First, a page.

GENDER based violence is a social problem that originates from our homes and manifests in how we raise our children, says Linda Kasonde. Speaking at the launch of the Non-governmental Gender Organisations’ Coordinating Council social media campaign against Gender Based Violence.
Kasonde, the former Law Association of Zambia president, said it was a crime based on power dynamics.
Kasonde said she was fortunate to have a positive upbringing, which taught her that in a home, each member had a role to play.
“Gender based violence consists of sexual, physical, Psychological, emotional and even financial harm done to people based on their gender. The range of offences that constitutes gender based violence is so huge. With GBV, it’s so very well to arrest perpetrators and lock them up but it’s really just a social problem and that social problem originates from a home, it’s how we raise our children, it’s how we raise children to think about a place of a woman in society, it’s how we think about a place of a woman in society, how we think about whether a woman should have a voice, what she should be able to say or what she should be able to do. GBV is a crime based on power dynamics that someone feels they have more power than somebody else and feel they can squash somebody else based on those power dynamics,” Kasonde said.
She said the relationships between men and women should be one of partnership as opposed to one being viewed as superior over the other.
Kasonde said as a member of LAZ, she used her voice to advocate for Constitutionalism, rule of law and human rights.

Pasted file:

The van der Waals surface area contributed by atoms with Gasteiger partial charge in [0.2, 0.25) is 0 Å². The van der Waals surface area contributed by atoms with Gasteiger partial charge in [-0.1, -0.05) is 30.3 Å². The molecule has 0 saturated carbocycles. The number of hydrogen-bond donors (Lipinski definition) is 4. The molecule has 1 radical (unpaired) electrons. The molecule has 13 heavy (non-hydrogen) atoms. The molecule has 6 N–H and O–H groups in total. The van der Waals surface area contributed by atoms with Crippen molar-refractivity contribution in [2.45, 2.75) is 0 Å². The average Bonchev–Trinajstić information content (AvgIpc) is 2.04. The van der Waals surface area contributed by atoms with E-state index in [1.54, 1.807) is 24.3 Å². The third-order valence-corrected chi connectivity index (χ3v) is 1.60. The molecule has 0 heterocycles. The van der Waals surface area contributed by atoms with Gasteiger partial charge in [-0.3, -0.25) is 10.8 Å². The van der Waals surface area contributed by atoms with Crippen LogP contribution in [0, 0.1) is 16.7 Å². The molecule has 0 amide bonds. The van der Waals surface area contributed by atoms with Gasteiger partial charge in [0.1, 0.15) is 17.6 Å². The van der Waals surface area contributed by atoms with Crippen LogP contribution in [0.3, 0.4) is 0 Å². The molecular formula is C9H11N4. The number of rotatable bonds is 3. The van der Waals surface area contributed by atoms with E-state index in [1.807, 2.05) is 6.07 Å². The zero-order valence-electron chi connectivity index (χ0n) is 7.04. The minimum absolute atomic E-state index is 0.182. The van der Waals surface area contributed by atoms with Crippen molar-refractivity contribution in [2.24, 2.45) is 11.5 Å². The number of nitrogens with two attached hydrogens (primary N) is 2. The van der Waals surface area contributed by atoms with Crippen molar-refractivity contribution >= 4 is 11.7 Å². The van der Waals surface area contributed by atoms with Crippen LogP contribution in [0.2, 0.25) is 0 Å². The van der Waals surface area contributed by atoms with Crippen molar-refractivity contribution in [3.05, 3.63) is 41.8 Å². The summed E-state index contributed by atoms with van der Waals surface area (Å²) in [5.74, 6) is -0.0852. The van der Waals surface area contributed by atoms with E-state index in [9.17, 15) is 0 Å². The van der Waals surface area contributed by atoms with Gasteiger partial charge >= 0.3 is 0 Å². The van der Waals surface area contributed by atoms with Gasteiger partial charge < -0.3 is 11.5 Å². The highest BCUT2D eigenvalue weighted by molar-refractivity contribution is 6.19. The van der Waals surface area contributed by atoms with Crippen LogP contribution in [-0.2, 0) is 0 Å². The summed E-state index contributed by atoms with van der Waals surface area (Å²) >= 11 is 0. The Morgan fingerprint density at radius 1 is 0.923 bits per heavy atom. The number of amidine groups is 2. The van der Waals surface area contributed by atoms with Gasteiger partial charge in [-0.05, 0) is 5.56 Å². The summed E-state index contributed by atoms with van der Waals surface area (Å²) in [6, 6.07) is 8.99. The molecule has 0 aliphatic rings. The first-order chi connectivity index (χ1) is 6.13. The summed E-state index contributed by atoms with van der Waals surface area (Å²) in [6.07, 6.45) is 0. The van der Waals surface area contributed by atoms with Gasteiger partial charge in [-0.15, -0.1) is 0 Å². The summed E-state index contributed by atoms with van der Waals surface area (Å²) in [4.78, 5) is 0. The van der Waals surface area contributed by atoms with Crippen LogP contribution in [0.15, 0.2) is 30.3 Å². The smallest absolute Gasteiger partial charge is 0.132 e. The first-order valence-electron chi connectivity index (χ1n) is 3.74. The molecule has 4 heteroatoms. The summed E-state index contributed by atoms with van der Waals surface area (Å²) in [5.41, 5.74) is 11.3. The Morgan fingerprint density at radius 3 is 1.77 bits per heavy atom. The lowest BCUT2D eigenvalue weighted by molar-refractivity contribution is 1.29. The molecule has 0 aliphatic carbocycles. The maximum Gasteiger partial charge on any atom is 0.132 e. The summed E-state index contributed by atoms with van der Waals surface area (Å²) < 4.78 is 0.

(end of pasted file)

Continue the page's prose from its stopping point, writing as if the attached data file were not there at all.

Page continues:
She said that she noted that her voice as a woman was treated as something that did not belong in the Wider space because she was outspoken.
And HIV/AIDS activists Princes Kasune Zulu said sometimes women send wrong signals as they are torn between being appreciated and violation of their rights.
“Sometimes even us women send wrong signals because in one place we want to be appreciated, wanted and patted wherever and in another we don’t want to…even I still struggle with it as a member of parliament because I am still a young person, a women but I think what is critical to us is begin to realise that when the advance is unwanted, however it may come should be respected and seen as violence against that individual,” Kasune said.
Kasune, the Keembe member of parliament, advised women and mothers against placing their children second to marriage.
She said the attachment placed on marriage was killing the fight against Gender Based Violence.
“This is a call to my fellow women out there, let’s not put our girl child or dependents who are female second to marriages, this is killing us. I remember in school where our friend could not report that her brother-in-law was molesting her because that would be the end of them and will have to go to the village. As women we have a responsibility to stand up so that those facing GBV, they too can be heard but if we are in the forefront as women because we are in the forefront to get married, desperate to protect the breadwinner, this social problem will never go away,” said Kasune.